Wednesday, January 29, 2014
The answer to the question of “What do orchardists do in the middle of winter?” has never been a simple one: the tasks include pruning, vehicle repair, and product development, to name just a few.
But suddenly, the answer gets more complex, thanks to three diverse community events planned for the next two weeks. To summarize:
n Shooting basketballs: The first ever “Orchard Shoot-out” will be Friday at the Horizon Christian School Hawks Nest. (Details on page A1.) This event will take place during the halftime of Friday’s boys game. Six orchardists and fruit industry representatives will compete in the first-ever fun event.
n Talking history: Randy Kiyokawa of Parkdale speaks Feb. 5 in the “Sense of Place” lecture series, at Columbia Center for the Arts.
n Doing local drama: Mike Oates of Odell performs in a star-studded new local production, the Feb. 14 Valentine’s Dinner at Elks Lodge, presented by St. Mary’s Church. Also in the cast are Sheriff Matt English and District Attorney John Sewell. (Tickets are available through Feb. 6 — details on page A3.) Oates is an old hand at writing and performing in Lions Follies productions, but Sewell and English are hitting the boards for the first time.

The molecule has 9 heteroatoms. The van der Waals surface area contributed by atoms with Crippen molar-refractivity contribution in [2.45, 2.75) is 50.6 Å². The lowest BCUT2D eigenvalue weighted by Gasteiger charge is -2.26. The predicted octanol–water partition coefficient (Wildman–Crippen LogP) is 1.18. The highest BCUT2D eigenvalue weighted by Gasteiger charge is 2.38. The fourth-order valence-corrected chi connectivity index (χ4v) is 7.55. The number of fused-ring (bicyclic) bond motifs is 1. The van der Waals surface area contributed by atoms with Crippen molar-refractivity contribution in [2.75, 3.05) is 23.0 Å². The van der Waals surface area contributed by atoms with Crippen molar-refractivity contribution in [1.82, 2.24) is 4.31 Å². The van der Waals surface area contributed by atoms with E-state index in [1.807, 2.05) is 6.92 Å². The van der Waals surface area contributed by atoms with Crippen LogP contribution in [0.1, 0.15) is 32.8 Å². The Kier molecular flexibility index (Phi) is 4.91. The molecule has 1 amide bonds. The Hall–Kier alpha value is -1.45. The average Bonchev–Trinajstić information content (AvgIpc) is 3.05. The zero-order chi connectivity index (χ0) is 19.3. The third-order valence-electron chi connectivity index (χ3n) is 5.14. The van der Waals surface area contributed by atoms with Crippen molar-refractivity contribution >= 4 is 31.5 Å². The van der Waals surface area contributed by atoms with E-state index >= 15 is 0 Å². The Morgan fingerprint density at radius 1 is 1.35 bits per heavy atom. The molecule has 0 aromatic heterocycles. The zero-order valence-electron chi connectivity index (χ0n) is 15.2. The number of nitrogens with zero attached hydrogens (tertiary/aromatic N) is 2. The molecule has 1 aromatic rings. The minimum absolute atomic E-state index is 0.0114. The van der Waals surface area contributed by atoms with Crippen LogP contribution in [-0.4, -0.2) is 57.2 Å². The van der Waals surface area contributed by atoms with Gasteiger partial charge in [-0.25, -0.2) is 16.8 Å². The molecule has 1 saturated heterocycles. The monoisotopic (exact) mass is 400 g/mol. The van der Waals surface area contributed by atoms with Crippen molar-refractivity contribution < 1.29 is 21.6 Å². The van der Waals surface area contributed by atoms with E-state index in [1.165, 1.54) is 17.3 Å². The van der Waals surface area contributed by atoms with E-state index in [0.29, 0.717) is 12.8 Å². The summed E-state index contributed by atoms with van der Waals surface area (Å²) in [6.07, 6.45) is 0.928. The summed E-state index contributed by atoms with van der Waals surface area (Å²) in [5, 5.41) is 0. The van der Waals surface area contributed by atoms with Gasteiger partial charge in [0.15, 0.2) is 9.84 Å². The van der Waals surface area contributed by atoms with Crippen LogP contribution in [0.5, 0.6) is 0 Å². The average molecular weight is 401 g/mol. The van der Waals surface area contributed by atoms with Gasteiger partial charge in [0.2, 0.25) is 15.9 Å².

All three events are worthy of support and, any kidding aside, they are a reminder of the wide range of involvement by local business owners and civic leaders, people from all walks of life.
As to the people who are giving their time to diverse examples such as the Orchard Shoot-out, Sense of Place and Valentine’s Dinner, the important work of such things as growing fruit, as well as catching and prosecuting criminals, still goes on, but otherwise busy people find the time to contribute to the community.
There are many such cases to be found: the Chamber recognition event and senior meal at Mount Hood Town Hall, described in section B, point to more examples of ways people double up by doing their jobs and doing something in the spirit of service.
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I Can't Keep Quiet singers at "Citizen Town Hall"
‘I can’t keep quiet,’ sing members of an impromptu choir in front of Hood River Middle School Saturday prior to the citizen town hall for questions to Rep. Greg Walden. The song addresses female empowerment generally and sexual violence implicitly, and gained prominence during the International Women’s Day events in January. The singers braved a sudden squall to finish their song and about 220 people gathered in HRMS auditorium, which will be the scene of the April 12 town hall with Rep. Greg Walden, at 3 p.m. Enlarge